The Mayor’s Diversity Awards are hosted by the GLBT Commission and honor individuals and organizations for their work to advance issues related to diversity and equal access in our community.
“The Diversity Awards honor outstanding community leaders for their work toward our ultimate vision for Denver – a world-class city where everyone matters,” said Denver Mayor Michael Hancock.
The Diversity Awards were scheduled for October 11 to coincide with National Coming Out Day, an internationally observed civil awareness day celebrating individuals who publicly identify as gay, lesbian, bisexual or transgender.
Each of the Mayor’s commissions, including the African-American, Aging, American Indian, Asian-Pacific American, Latino, Office of Strategic Partnerships, People with Disabilities, and Women’s commissions presented an award.
Perhaps the most moving moment of the evening came when the Denver Commission for People with Disabilities presented the award to Linda Chism Andre, the only surviving member of Denver’s Gang of 19.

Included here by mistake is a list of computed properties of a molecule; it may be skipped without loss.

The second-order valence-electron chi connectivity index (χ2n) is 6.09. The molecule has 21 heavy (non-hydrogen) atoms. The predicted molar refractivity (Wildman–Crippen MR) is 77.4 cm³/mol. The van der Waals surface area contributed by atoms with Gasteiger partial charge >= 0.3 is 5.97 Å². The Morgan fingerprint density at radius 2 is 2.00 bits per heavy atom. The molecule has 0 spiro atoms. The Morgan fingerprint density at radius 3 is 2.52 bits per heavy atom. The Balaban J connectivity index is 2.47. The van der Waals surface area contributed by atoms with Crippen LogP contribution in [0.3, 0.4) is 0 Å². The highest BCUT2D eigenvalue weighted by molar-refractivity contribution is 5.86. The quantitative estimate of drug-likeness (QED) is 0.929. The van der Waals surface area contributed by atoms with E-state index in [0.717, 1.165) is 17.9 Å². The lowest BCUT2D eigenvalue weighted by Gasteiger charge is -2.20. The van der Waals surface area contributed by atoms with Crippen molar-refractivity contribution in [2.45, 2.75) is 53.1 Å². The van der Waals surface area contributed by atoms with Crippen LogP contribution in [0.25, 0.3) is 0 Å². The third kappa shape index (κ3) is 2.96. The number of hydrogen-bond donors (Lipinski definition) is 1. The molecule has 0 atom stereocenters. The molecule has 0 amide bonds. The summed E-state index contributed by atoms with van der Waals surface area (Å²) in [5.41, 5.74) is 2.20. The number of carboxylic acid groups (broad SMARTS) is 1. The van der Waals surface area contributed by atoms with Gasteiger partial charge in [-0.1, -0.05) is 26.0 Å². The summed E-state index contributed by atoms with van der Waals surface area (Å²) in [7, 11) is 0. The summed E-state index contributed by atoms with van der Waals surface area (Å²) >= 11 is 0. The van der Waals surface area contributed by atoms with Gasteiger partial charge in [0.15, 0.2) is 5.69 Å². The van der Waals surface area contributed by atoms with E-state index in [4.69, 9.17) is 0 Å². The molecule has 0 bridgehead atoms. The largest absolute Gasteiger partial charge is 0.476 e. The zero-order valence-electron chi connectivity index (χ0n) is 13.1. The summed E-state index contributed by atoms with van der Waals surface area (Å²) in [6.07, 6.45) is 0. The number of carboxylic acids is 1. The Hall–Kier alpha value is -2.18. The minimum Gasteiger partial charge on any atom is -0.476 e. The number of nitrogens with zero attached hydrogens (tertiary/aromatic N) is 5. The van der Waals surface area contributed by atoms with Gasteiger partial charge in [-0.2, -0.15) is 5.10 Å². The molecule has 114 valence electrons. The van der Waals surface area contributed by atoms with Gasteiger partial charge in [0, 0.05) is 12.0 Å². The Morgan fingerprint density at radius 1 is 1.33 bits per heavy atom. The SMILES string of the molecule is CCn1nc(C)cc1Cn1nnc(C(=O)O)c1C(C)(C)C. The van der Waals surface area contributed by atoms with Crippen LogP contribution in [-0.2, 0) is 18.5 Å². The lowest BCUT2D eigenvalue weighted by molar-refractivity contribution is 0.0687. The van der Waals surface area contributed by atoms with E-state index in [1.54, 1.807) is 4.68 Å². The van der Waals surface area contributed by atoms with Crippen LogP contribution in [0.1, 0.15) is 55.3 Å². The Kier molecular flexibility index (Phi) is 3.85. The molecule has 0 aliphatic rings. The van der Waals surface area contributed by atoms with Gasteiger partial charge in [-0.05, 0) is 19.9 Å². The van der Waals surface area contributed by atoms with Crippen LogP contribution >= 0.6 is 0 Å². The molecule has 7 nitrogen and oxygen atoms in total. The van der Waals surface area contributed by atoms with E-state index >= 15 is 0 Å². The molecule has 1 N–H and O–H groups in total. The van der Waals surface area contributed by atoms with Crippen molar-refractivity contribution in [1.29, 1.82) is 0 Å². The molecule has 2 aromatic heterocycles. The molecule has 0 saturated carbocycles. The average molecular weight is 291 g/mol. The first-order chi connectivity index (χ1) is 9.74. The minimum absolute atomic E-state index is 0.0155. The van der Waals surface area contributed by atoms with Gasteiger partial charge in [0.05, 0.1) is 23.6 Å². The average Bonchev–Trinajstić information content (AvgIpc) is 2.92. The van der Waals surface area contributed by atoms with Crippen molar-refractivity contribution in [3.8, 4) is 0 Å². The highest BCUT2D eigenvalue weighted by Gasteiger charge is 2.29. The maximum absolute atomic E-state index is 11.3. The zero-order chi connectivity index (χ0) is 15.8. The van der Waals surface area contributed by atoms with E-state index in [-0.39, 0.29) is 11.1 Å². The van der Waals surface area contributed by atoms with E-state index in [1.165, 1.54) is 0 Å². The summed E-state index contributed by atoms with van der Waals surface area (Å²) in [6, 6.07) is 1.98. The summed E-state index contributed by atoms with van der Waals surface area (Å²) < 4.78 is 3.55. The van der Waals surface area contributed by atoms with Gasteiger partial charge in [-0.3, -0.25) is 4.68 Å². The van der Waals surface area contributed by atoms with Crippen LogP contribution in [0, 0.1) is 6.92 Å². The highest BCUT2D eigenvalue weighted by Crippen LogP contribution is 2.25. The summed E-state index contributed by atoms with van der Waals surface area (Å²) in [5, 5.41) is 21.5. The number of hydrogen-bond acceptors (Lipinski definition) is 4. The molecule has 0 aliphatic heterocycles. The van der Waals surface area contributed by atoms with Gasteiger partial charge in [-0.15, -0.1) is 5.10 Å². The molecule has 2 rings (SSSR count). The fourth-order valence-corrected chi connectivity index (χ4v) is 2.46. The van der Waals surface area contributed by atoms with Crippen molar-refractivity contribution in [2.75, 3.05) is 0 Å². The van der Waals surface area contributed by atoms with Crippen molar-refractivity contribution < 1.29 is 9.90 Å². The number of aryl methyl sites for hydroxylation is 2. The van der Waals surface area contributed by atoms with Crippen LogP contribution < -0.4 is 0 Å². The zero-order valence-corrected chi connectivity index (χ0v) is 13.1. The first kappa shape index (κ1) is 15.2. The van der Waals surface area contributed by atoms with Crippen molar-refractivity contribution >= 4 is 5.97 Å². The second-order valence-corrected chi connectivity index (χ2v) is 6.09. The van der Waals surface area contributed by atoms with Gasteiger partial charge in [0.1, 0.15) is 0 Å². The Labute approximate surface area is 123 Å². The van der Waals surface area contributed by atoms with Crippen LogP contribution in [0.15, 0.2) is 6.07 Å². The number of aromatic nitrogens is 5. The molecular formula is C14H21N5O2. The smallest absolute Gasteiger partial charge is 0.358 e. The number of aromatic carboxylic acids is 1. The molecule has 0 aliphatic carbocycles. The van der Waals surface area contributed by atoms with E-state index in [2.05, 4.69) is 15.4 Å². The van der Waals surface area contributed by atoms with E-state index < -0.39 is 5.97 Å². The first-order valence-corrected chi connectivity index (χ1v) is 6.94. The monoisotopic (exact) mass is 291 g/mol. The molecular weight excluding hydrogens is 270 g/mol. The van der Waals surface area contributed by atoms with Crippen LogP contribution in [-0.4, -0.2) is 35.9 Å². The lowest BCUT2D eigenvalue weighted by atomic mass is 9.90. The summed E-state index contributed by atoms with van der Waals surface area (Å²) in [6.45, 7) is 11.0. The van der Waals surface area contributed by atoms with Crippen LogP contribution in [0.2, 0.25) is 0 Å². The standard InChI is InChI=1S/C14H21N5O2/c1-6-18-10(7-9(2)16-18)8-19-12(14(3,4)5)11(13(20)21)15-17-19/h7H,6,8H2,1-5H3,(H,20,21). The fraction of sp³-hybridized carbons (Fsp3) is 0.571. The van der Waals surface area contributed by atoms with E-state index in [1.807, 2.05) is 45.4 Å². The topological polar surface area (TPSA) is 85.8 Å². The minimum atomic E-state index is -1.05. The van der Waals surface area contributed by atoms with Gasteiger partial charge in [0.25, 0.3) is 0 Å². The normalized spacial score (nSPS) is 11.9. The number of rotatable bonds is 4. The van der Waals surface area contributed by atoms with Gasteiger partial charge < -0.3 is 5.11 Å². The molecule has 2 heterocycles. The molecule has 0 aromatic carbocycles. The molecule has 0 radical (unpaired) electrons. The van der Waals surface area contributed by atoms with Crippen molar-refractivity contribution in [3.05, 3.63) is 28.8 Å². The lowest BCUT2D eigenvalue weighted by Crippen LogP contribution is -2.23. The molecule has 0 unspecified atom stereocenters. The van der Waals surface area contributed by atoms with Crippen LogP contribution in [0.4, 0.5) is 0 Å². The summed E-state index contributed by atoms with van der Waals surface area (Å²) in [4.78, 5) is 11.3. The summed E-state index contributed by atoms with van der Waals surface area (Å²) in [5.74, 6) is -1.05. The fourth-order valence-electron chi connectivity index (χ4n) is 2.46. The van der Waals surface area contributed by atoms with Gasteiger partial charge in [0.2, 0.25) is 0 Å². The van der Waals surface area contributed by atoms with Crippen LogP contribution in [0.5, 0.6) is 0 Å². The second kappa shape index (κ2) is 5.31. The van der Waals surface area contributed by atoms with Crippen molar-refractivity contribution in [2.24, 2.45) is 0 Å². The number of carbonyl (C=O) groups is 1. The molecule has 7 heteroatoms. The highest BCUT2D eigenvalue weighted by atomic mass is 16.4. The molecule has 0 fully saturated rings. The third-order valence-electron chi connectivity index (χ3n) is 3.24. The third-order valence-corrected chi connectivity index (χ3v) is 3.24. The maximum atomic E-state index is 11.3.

The Gang of 19 led protests in the 1970s and began a nationwide movement to obtain equal access to transportation for individuals with disabilities.
Here’s a little bit more about Denver’s Gang of 19 from the ADAPT Youth Summit Blog
In 1979, 19 youth with disabilities in Denver Colorado, parked their wheelchairs in front of two inaccessible city buses to stop them from moving, They wanted not to be put in the back of the bus, but to get ON the bus in the first place. Their protest started a movement that made public transportation accessible for people with disabilities across the country. This group of young people is now known today in our community as the Gang of 19. Today the movement has grown into ADAPT.